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Find the Digital Camera That's Right For You
Digital cameras range from tiny key chain cameras to large, multi-lens behemoths. Just stepping into the store and seeing the wide range of cameras is enough to make anyone turn on their heels and head in the other direction. But that doesn’t have to be the case.

Digital cameras range from tiny key chain cameras to large, multi-lens behemoths. Just stepping into the store and seeing the wide range of cameras is enough to make anyone turn on their heels and head in the other direction. But that doesn’t have to be the case. 

While technology has improved so much that there really isn’t a bad digital camera, there are cameras that have different features and specialities and are better at some types of photography than others. With a little bit of research you will be armed with the knowledge necessary to find the digital camera that’s right for you.

 

What Are Your Intentions

Think about what you will use the digital camera for as this will dictate some of the features that you will or will not need. Are you going to be taking action shots of the kids playing sports or will you be carrying it on a hike and capturing up-close images of the flora and fauna? Do you want something small and basic that you can just point and shoot, or do you want to have a lot of control over the lens and light? 

All of these things require different functions. For taking action shots, purchase a camera with an image stabilizer to prevent blurred images. In order to take crisp and clear close-ups, you need a high-zoom lens. If you want complete control, go with a DSLR camera that can be fitted with various interchangeable lenses.

You should also consider video and still images. Many digital cameras offer both options on one product. But, if you really want to take fantastic videos of high-quality, you may sacrifice on the quality of the still images. Focus on the cameras that have the best video quality, or the best still image quality, depending on what you are looking for.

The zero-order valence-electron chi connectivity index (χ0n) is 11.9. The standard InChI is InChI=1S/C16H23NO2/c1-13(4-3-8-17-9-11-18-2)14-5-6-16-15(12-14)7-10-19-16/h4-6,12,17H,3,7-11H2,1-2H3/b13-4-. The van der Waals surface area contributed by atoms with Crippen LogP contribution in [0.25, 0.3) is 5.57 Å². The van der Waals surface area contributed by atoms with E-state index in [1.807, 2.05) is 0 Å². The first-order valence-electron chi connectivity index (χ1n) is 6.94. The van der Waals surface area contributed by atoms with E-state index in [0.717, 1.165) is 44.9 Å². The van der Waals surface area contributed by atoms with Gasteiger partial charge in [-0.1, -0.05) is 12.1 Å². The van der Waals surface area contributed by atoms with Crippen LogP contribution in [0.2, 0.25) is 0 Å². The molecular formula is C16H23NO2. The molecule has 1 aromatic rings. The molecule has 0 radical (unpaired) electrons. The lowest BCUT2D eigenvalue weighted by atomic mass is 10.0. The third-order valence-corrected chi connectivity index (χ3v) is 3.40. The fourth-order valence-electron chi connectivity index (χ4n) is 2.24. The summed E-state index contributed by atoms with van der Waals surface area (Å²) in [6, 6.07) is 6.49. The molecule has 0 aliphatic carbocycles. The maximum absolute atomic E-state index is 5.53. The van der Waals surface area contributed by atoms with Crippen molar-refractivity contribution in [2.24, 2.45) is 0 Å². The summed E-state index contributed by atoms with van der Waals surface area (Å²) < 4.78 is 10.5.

Size Matters

While still thinking about what you will use this digital camera for, consider how big or small you’d like the camera to be. You may not want to bring a large DSLR camera on a 20 mile hike through the outback, just as you may not want a tiny pocket camera to capture the memories of a family or friend's wedding. 

The smaller the camera is, the more portable it is, but smaller cameras often do not have as many features and do not provide the photographer with much control. Tiny pocket cameras are usually just point and shoot.

 

Must Have Features

There are some digital cameras that come with many bells and whistles, practically allowing the photographer to do all the edits on the unit before the images are downloaded. Many cameras throw out a lot of fancy terminology like megapixels, image processors, LCD screens, and HDMI ports. At this point in your decision-making process, you should think about what features you’d like to have and which ones you can do without. There is no reason to buy a camera with features that you’ll never use as it’s a waste of money. 

 

Budget

Finally, your budget should be the deciding factor as to which digital camera is right for you. Most people think that the more expensive something is, the higher the quality. However, this isn’t necessarily true. Don’t pay for features that you don’t need or want, and if you don’t think you need anything fancy, then there is no need to buy the most expensive camera.

 

Once you figure out exactly what types of things you will take photographs of, what size digital camera you’d like, and the features you need, you should only have a couple of cameras remaining that are right for you. Simply, make your final choice based on the price tag, paying only what you can easily afford.

 

HOW TO CHOOSE
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